By John Lyle Belden
Senator Bobby insists, “I’m Not Gay,” but in this comic drama by Matthew Barron, presented by Submatter Press at the Marrott Center, no one believes it. The press seems to prefer taking the word of the man he was sleeping with.
Russell Lee Watson plays the Indiana Senator, who doesn’t understand why no one believes him. He’s sure that all men have his urges, but since being gay is wrong, they just suppress them better than he does. This is frustrating to his wife Margaret (Kerra D. Wagener), who accepts him regardless, and his closest advisor George (Aaron Cleveland), who has been in love with him for years.
These characters struggle to sort out how they feel and what they mean to each other, generating quite a few laughs on the way. Daniel Klingler rounds out the cast as gay bar worker Billie Joe, who dispenses much-needed wisdom as only a way-out-of-the-closet bartender can.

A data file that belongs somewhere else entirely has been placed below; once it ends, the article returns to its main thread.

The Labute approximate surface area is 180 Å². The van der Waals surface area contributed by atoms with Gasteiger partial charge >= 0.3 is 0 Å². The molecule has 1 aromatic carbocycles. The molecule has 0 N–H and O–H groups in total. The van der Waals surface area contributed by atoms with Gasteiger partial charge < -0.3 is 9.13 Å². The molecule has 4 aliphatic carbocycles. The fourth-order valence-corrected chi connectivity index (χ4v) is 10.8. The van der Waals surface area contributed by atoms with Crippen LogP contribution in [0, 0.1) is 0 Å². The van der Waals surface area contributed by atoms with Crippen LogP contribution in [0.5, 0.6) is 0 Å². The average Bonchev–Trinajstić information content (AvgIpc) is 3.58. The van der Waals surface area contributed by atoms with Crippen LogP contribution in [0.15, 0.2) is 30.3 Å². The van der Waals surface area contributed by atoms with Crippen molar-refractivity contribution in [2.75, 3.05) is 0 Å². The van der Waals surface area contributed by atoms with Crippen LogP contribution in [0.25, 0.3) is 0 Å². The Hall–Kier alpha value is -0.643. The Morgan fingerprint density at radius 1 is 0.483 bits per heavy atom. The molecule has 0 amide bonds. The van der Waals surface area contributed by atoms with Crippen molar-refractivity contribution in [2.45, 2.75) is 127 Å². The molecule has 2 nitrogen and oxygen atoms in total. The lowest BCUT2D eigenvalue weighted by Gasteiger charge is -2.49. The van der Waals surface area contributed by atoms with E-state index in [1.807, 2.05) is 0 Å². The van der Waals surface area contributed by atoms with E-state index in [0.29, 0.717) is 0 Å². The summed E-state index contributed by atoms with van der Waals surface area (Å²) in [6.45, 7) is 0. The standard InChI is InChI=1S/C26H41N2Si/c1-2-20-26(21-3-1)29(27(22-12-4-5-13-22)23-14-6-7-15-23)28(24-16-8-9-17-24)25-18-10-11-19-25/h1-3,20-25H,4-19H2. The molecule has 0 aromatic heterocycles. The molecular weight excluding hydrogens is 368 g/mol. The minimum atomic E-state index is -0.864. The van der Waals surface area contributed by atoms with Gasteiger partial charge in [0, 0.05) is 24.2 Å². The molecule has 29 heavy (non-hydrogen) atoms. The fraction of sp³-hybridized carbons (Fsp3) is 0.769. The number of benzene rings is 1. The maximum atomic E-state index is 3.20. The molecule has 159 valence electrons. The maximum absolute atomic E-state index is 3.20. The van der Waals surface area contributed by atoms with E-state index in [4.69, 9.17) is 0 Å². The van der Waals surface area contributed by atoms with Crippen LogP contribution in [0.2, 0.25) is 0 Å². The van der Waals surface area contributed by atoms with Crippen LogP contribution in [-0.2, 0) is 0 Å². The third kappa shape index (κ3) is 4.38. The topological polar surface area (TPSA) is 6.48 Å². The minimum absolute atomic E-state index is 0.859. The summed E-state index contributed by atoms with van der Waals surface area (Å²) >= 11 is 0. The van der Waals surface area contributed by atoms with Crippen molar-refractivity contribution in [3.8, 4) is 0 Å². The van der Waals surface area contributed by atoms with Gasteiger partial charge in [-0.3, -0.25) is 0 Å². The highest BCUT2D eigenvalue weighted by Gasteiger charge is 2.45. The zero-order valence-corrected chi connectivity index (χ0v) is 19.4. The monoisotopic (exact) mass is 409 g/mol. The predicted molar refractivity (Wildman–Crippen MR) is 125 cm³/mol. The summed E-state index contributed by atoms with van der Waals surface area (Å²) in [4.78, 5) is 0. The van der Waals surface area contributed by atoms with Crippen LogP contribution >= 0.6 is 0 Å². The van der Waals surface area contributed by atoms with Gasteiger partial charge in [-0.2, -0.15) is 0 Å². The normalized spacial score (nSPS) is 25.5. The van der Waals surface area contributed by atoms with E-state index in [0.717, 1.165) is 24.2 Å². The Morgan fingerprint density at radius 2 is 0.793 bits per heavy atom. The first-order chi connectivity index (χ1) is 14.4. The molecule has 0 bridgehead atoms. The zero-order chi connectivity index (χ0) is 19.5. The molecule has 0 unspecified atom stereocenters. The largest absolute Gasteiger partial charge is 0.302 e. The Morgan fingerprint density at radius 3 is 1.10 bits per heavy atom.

The play doesn’t come down too hard on hypocrisy or the state of politics today, focusing on the very human struggles of three personalities stuck in a world where appearances are everything and you are only as good or relevant as your last soundbite or headline. Between these actors’ performance and Barron’s words, they actually make us feel for a conservative blowhard; yet that may not be a bad thing.
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